Friday, September 25, 2015

Yogi On Law

The death of baseball icon Yogi Berra has everyone talking about their favorite "Yogi-isms."* Berra's formal education was limited; he left school as a young teenager to help support his family. But his athletic skill, depth of practical knowledge, and wit made him one of America's most beloved sports icons and a favorite source of aphorisms. 

Unsurprisingly, Yogi-isms have made their way into law as well. Justice Brown of the Supreme Court of California used a famous Yogi-ism in an interesting way in People v. Mendez, 969 P.2d 146 (Cal. 1999), a case involving California’s certificates-of-probable-cause requirement for appeals from guilty or nolo pleas. Justice Brown, frustrated with the court’s inability to articulate a workable scope for the certificate requirement, noted the court’s 15 previous attempts to articulate the standard and called the case “déjà vu all over again.” (A quote normally used by courts asked to decide multiple issues within the same litigation.)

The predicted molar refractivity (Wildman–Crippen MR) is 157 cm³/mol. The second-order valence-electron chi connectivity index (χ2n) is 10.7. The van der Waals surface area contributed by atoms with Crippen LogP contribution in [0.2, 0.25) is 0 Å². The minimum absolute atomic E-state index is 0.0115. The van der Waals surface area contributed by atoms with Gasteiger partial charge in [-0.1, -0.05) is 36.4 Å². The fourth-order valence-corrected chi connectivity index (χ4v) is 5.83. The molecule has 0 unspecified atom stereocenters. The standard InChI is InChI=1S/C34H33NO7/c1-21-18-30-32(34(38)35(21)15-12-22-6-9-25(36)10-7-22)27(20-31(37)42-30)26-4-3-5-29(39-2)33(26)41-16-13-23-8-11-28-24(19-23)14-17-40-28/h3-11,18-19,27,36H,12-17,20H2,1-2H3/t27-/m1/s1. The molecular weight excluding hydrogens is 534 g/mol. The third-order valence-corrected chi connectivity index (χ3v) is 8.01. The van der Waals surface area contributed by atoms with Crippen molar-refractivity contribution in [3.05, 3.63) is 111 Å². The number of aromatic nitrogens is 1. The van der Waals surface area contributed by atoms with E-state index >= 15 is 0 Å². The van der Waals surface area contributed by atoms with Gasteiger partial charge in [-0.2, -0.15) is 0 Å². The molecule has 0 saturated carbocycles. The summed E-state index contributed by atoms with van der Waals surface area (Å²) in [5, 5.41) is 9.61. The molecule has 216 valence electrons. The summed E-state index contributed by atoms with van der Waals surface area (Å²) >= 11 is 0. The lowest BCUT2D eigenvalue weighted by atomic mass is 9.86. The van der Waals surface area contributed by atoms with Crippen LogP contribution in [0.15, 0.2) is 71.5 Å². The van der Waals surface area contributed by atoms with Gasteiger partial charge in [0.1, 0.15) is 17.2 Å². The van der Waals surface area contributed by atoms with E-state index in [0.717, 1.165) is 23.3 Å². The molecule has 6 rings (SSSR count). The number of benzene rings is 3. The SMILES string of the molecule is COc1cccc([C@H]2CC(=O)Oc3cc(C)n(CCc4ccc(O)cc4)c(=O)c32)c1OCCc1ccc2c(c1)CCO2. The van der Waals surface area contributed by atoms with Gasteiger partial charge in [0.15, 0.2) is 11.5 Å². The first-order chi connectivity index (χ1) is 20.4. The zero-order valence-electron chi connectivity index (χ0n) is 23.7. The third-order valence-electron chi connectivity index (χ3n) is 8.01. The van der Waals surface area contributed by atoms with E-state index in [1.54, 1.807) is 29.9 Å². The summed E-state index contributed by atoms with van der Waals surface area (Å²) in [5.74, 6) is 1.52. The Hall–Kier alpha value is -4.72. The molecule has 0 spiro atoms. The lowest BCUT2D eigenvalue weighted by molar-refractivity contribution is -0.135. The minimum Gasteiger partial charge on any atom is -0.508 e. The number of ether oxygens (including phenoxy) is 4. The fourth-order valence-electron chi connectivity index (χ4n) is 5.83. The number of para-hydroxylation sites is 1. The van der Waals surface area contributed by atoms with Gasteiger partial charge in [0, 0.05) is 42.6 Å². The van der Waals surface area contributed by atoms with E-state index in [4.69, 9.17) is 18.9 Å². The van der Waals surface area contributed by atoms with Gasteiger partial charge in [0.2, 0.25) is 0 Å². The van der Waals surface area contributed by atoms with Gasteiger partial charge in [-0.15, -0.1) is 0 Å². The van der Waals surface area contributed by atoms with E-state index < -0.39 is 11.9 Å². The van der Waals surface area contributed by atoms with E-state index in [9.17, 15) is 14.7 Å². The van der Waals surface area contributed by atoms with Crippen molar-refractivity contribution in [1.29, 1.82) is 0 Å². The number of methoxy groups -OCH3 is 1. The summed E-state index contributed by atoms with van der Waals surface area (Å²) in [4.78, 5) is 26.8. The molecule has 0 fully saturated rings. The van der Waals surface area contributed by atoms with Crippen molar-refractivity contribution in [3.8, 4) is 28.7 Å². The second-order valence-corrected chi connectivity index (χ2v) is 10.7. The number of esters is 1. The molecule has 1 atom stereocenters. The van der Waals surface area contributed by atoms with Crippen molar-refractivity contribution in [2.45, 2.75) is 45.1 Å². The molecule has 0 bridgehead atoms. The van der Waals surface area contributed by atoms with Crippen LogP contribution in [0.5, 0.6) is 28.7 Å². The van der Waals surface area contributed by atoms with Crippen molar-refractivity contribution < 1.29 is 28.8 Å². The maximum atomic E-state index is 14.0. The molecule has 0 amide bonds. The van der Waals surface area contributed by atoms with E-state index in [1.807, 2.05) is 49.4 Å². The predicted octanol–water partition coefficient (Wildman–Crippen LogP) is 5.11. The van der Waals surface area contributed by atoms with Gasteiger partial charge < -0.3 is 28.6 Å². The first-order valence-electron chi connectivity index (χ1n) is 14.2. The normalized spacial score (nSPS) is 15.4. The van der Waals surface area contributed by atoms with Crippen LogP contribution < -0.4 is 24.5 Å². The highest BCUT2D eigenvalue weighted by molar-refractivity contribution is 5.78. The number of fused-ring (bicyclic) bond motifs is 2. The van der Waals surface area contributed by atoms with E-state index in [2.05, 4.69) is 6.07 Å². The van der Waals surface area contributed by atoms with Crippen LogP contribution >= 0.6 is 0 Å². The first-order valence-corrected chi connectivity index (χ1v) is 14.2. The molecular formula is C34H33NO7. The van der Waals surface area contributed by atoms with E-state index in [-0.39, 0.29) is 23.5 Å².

In an entertaining case involving an oral licensing agreement between a distributor and the Butthole Surfers, Judge Evans of the Seventh Circuit opined: “One would ordinarily think that an agreement of the type we just described would be in writing, for as Yogi Berra observed, ‘A[n] oral contract isn't worth the paper it's written on.’” Walthal v. Rusk, 172 F.3d 481 (7th Cir. 1999).

And the Supreme Court of Florida cited Berra not once, but twice, in a case involving baseball’s antitrust exemption. The court called the issue “déjà vu all over again” as it had answered the question previously and cautioned readers of the opinion not to consider it a ruling on the merits of an antitrust claim against the National League, because “it ain’t over till it’s over.” Butterworth v. Nat’l League of Professional Baseball Clubs, 644 So.2d 1021 (Fla. 1994).   

Happy Friday!

*Interestingly, Berra may or may not have uttered many of the sayings attributed to him. Some he claims; others he doesn't

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